Did they really do that?
Four decades ago, a group of scientists actually thought it was a good idea to give an elephant LSD
In a cartoon by former NASA roboticist Randall Munroe, a man reaches out and pulls a lever. Immediately a bolt of lightning strikes him from the sky. When the man is a "normal" person, he sensibly thinks, "I guess I shouldn't do that." When he is a scientist, however, he scratches his head and asks, "I wonder if that happens every time," and reaches again for the lever.
Curiosity is what makes scientists tick. This curiosity can lead to great discoveries, but it can also inspire bizarre experiments that appear highly peculiar
to the rest of society. Such experiments come in a number of different varieties.
At one end of the spectrum are the experiments that, in the words of Marc Abrahams, editor of the Annals of Improbable Research
, "first make you laugh, and then make you think." The research is serious, but the subject matter contains hints of the absurd.
For example, a 2006 study
at the University of Western Ontario sought to find out if the average dog would seek help in an emergency. Cooperative dog owners pretended to have a heart attack while walking their pet. At a pre-determined spot, they clutched their chest, cried out dramatically, then collapsed to the ground and feigned lifelessness. The dogs were not impressed. Most of them sniffed their owner a few times before wandering around aimlessly -- except for one toy poodle. This bold pooch rushed over to the nearest person, jumped up on her lap, and offered his belly to be petted. The researchers concluded that most dog owners should not expect their pet to turn into Lassie during an emergency.
Then there are the bizarre experiments that make you cringe, not laugh. The classic example is the 1962 elephant-on-acid experiment. A trio of Oklahoma City researchers became curious about what would happen if they gave an elephant LSD. There was just one problem. They had no clue how much LSD to give it.
Elephants are really big creatures, so the researchers figured their subject would need a really big dose. They settled on 297 milligrams, about 3000 times the level of a normal human dose. They shot the drug into the elephant's rump. It trumpeted angrily, woozily rocked back and forth, then keeled over. Soon, tragically, it was dead. In the article that appeared in Science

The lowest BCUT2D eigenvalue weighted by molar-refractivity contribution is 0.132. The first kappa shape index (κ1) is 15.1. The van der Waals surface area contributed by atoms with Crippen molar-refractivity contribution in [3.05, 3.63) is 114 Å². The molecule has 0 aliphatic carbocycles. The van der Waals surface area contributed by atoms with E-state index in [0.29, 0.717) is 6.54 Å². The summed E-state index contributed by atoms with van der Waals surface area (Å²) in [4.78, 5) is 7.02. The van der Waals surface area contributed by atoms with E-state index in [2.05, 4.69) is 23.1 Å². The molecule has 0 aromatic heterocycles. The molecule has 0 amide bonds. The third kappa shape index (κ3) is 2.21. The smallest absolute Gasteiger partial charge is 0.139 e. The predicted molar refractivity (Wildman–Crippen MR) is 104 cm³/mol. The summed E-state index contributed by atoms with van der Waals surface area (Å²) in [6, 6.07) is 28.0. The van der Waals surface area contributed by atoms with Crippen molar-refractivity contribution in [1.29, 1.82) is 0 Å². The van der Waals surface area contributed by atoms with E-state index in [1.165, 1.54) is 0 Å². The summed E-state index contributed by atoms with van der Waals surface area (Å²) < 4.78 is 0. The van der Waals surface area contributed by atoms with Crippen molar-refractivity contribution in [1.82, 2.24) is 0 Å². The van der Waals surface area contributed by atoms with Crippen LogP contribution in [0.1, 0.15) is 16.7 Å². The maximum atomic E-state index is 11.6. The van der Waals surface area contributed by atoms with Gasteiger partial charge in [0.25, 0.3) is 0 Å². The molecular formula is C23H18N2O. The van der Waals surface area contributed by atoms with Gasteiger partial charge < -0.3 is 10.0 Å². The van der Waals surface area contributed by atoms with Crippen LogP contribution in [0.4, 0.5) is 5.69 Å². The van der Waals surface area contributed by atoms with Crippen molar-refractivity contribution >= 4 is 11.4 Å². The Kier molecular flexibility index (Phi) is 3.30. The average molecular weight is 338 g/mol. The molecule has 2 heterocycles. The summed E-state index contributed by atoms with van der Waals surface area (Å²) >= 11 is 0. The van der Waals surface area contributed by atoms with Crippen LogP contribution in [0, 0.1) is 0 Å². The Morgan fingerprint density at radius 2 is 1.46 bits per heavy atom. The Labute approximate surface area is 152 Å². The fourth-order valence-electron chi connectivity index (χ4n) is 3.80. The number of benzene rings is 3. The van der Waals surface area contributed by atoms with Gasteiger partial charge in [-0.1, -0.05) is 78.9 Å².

a few months later, the researchers euphemistically noted, "It appears that the elephant is highly sensitive to the effects of LSD." The lesson is that having three researchers work on a problem does not make it three times more likely someone will display common sense.
And then there are the experiments that simply make you shake your head in disbelief and exclaim, "Someone really did that?" Stubbins Ffirth was a doctor-in-training who lived in early nineteenth-century Philadelphia. To gain his medical degree, he undertook to determine whether yellow fever is contagious. He used himself as the test subject, exposing himself to the disease in every way he could imagine. He smeared himself with the blood, urine, sweat, and black vomit of yellow-fever patients. He dribbled the vomit into his eyes. He even drank undiluted vomit fresh from the mouth of a patient.
Miraculously, Ffirth didn't get sick, prompting him to declare yellow fever non-contagious. Of course, he was wrong. It hadn't occurred to him to test for transmission by mosquito bite. Ffirth's experiment demonstrates the difficulty of identifying all the possible variables in a real-world situation.
The history of science is full of bizarre experiments. Many of them, for all their weirdness, display a touch of genius. In 1978, Russell Clark published results of an experiment
in which students from his psychology class sexually propositioned strangers in public places to find out if men and women responded differently. No surprise, almost all men accepted the invitation, and all women rejected it. Initially ridiculed by the scientific community (journals refused to publish it for years), the study now earns widespread praise for demonstrating the importance of gender differences in sexual attitudes, something to which psychologists had previously paid little attention.
Unfortunately, if you're designing an experiment that makes your colleagues raise their eyebrows in surprise, it can be very difficult to know if you're heading down the path of genius or madness. The difference usually only becomes apparent in hindsight.
Alex Boese's book about bizarre experiments, Elephants on Acid from Harcourt, goes on sale November 5, 2007. He is the creator and curator of the Museum of Hoaxes, and lives near San Diego.
Links within this article:
L. Walsh, "D'ya hear about the moon bison?" The Scientist
, March 2, 2007.
Annals of Improbable Research
K. Macpherson and WA Roberts, "Do dogs (Canis familiaris) seek help in an emergency?" Journal of Comparative Psychology
, May 2006.
RD Clark, "Gender differences in receptivity to sexual offers," Journal of Psychology and Human Sexuality
, August 1989.
A. Boese, Elephants on Acid
Museum of Hoaxes